Do Financial Experts Really Help?

There’s really nothing like a poor economy and a tumbling stock market to send people’s financial plans into a tizzy! So, where can we look for guidance and assistance in these troubled financial times?

Some “experts” are now saying that this is the time to buckle down on spending with rising energy and food prices. Wow, I guess that “late breaking news” really caught us off guard – good thing there are financial experts out there to save us from this financial apocalypse.

Let’s see what the experts have to say:

The Canadian Government

Statistics Canada says gas and food prices are eating up a larger portion of our spending money, while CIBC reports household debt in Canada is rising faster than personal disposable income.

You don’t say? I guess nobody saw that one coming!

A “Smart” Canadian – The Usual Suspects

“It takes a rough patch in the economy like this for people to take a look and see where they can save money,” says Pat Foran, author of the Smart Canadian’s Guide to Building Wealth.

I’m pretty sure that this is what everyone should constantly be doing to build wealth. Always look for ways to cut spending and use that extra cash to increase your asset base.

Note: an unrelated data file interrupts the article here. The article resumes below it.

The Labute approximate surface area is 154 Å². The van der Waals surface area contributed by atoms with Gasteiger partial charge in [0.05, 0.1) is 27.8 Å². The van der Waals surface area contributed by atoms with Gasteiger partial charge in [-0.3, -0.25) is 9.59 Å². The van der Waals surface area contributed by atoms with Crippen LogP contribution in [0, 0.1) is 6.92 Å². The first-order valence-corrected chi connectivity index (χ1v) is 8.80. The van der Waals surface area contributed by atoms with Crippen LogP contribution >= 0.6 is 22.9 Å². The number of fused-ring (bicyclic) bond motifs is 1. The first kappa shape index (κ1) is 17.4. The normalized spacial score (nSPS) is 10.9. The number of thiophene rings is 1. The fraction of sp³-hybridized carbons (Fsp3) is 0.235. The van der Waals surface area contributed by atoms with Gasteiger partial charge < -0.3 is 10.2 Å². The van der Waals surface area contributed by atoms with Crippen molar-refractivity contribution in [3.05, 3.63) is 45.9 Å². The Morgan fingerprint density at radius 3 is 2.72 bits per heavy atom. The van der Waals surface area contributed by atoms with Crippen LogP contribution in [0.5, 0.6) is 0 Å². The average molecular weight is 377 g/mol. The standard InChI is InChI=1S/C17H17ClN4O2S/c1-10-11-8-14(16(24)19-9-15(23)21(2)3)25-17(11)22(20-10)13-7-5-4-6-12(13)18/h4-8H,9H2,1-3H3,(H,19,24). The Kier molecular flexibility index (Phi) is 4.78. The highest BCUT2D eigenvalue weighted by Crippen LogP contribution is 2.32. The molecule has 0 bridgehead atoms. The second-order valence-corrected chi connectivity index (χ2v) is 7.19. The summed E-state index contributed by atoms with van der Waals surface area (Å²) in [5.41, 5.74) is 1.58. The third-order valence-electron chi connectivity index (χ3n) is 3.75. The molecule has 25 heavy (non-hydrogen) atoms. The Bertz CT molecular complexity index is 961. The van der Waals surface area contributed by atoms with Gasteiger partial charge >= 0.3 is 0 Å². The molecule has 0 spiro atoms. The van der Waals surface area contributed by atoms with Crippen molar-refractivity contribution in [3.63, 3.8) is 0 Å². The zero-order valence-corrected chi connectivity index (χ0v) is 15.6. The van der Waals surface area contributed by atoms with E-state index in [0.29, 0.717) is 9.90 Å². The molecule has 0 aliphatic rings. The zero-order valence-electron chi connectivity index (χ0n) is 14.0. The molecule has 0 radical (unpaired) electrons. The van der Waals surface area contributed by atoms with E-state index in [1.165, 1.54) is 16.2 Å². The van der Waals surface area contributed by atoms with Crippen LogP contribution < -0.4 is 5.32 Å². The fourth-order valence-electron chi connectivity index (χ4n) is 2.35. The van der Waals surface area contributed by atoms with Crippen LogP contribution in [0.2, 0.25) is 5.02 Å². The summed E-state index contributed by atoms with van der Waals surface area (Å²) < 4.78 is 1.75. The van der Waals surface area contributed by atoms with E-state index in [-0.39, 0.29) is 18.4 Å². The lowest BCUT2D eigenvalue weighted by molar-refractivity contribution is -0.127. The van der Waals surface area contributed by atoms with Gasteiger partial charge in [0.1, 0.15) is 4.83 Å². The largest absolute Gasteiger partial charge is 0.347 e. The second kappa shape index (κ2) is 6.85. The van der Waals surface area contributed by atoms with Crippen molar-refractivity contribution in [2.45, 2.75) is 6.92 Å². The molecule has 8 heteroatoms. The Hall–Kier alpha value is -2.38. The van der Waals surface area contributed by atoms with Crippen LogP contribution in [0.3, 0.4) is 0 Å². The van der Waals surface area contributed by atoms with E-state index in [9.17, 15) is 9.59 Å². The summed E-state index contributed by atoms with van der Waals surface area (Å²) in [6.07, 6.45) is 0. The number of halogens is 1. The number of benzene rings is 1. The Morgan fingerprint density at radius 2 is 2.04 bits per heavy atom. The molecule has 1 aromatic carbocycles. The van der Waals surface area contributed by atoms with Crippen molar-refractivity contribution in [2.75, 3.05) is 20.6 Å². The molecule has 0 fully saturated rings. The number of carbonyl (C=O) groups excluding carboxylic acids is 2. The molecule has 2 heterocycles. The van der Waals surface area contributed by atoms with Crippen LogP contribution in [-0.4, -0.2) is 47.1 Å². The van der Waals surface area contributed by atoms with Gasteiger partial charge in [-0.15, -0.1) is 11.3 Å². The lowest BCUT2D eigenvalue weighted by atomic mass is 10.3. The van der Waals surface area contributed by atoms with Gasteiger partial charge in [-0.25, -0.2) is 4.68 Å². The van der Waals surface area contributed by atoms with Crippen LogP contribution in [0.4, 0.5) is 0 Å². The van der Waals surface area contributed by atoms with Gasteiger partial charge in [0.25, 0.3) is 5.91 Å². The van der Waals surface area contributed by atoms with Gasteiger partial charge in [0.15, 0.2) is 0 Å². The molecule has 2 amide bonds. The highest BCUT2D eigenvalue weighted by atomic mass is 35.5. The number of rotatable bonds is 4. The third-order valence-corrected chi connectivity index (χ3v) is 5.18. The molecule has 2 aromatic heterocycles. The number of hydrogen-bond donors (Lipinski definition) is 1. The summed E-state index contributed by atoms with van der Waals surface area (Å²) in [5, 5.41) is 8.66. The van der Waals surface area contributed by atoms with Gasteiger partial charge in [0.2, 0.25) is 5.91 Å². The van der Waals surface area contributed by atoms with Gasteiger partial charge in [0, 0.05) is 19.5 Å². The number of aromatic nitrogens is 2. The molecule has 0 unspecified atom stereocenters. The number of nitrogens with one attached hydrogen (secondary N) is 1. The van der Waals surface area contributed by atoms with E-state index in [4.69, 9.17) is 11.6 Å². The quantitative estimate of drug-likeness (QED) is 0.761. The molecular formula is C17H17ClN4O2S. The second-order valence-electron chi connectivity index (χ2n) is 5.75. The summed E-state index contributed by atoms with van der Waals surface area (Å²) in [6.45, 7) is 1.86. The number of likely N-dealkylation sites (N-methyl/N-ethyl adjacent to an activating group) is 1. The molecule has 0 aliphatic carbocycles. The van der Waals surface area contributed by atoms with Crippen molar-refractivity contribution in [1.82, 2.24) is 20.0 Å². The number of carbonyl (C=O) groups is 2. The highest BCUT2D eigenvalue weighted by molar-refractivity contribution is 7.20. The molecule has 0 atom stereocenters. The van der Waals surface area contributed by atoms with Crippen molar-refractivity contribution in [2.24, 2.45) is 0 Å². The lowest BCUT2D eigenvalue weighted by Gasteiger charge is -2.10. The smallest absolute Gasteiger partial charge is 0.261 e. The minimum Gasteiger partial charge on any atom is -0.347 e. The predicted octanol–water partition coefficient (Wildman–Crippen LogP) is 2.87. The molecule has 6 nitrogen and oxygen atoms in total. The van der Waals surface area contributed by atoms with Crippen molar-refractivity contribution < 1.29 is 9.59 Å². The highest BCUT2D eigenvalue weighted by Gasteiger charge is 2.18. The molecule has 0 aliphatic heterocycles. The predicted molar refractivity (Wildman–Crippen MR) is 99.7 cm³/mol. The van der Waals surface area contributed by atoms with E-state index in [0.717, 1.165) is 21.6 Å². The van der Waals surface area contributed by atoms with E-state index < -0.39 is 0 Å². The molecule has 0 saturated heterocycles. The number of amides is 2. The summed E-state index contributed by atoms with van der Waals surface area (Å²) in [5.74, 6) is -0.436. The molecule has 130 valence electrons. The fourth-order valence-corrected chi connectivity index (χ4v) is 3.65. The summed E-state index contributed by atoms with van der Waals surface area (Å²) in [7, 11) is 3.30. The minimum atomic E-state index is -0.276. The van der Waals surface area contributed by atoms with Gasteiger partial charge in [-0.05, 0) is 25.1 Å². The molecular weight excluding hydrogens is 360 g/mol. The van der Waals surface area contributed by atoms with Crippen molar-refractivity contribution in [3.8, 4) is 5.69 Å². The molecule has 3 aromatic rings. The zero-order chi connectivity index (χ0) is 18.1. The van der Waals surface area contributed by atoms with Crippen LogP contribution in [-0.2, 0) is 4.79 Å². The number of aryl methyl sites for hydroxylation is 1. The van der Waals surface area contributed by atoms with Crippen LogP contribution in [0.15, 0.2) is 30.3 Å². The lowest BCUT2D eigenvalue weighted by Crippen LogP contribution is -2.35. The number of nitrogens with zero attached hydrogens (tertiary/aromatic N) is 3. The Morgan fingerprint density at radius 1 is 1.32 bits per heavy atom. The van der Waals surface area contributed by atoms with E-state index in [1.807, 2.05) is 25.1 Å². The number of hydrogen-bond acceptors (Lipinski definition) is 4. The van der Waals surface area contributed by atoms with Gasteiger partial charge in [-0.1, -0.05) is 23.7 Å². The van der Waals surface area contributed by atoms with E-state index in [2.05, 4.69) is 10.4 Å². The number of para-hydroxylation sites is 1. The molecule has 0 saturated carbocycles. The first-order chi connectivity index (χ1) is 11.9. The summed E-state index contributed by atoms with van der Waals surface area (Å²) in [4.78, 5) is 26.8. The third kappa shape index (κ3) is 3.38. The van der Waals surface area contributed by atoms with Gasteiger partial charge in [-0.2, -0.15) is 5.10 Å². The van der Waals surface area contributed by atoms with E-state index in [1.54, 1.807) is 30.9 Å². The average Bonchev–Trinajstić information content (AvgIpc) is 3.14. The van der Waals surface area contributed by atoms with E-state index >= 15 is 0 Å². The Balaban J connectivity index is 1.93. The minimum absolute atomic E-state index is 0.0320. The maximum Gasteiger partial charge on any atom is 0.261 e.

• Foran recommends reviewing everything from your cable and cell phone bills to seeing where you can trim costs, going to the library instead of buying books, and renting movies instead of going to the theatre.
  • Bringing your lunch to work a few times a week also saves money, as does cutting back on daily trips to the coffee shop for a java jolt.
  • An economic slowdown is also a good excuse to cut expensive bad habits, such as smoking or overdrinking, Foran says.
  • On big ticket items, he says consumers should consider used cars instead of new and putting off that vacation to Mexico when a trip closer to home might suffice.

For many families, Foran says budgets don’t work and instead recommends “forced savings,” which means setting aside a certain amount of money from each paycheque for investment.

Could Foran be any more vague? I guess we have to buy the book – good marketing strategy!

Go On A Money Diet

Patricia Lovett-Reid, author and senior vice-president at TD Waterhouse, recommends cutting back spending as if you were cutting back on calories for a diet.

Because we all know how easy it is to stick to a diet!

“There is some mindless spending going on,” she says.

“Look for ways to cut back so you don’t feel like you are on a budget.”

Hmmm…any ideas?

Another tip she has is to avoid shopping in bulk because the mass quantities that are purchased are sometimes not used and are discarded or wasted.

“If you look at what you throw out, you aren’t really further ahead … it might be better to purchase in smaller quantities.”

She also says that being an early adopter of technology is very expensive. I can concur with this as many folks purchase more computer than they need (you don’t need a $3000.00 computer to surf th enet and write e-mails) and don’t even know about half of the features of the new iPhone, for instance.